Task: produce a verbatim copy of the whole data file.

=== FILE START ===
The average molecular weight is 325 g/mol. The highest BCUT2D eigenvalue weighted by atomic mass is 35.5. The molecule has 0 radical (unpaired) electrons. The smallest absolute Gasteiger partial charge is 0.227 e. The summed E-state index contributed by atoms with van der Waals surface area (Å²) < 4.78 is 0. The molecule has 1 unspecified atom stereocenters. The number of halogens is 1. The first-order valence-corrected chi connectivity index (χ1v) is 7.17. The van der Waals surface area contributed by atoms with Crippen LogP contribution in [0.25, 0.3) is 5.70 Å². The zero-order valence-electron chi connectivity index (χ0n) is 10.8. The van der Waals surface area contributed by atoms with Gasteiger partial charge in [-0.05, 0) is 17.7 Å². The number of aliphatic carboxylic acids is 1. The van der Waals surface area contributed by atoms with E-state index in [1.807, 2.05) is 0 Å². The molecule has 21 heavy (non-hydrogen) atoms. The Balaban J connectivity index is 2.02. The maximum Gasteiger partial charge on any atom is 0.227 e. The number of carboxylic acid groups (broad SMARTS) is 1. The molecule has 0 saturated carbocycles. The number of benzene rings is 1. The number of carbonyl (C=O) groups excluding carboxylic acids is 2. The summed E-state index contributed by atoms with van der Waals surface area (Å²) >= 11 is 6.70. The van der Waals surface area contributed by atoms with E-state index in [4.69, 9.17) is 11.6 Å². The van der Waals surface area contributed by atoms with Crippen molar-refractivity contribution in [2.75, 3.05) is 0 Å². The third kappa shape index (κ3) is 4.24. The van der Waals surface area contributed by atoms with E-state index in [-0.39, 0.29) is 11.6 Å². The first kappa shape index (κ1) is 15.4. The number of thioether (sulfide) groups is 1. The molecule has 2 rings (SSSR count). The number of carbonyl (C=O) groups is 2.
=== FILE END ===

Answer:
The average molecular weight is 325 g/mol. The highest BCUT2D eigenvalue weighted by atomic mass is 35.5. The molecule has 0 radical (unpaired) electrons. The smallest absolute Gasteiger partial charge is 0.227 e. The summed E-state index contributed by atoms with van der Waals surface area (Å²) < 4.78 is 0. The molecule has 1 unspecified atom stereocenters. The number of halogens is 1. The first-order valence-corrected chi connectivity index (χ1v) is 7.17. The van der Waals surface area contributed by atoms with Crippen LogP contribution in [0.25, 0.3) is 5.70 Å². The zero-order valence-electron chi connectivity index (χ0n) is 10.8. The van der Waals surface area contributed by atoms with Gasteiger partial charge in [-0.05, 0) is 17.7 Å². The number of aliphatic carboxylic acids is 1. The van der Waals surface area contributed by atoms with E-state index in [1.807, 2.05) is 0 Å². The molecule has 21 heavy (non-hydrogen) atoms. The Balaban J connectivity index is 2.02. The maximum Gasteiger partial charge on any atom is 0.227 e. The number of carboxylic acid groups (broad SMARTS) is 1. The molecule has 0 saturated carbocycles. The number of benzene rings is 1. The number of carbonyl (C=O) groups excluding carboxylic acids is 2. The summed E-state index contributed by atoms with van der Waals surface area (Å²) >= 11 is 6.70. The van der Waals surface area contributed by atoms with E-state index in [4.69, 9.17) is 11.6 Å². The van der Waals surface area contributed by atoms with Crippen molar-refractivity contribution in [2.75, 3.05) is 0 Å². The third kappa shape index (κ3) is 4.24. The van der Waals surface area contributed by atoms with E-state index in [-0.39, 0.29) is 11.6 Å². The first kappa shape index (κ1) is 15.4. The number of thioether (sulfide) groups is 1. The molecule has 2 rings (SSSR count). The number of carbonyl (C=O) groups is 2.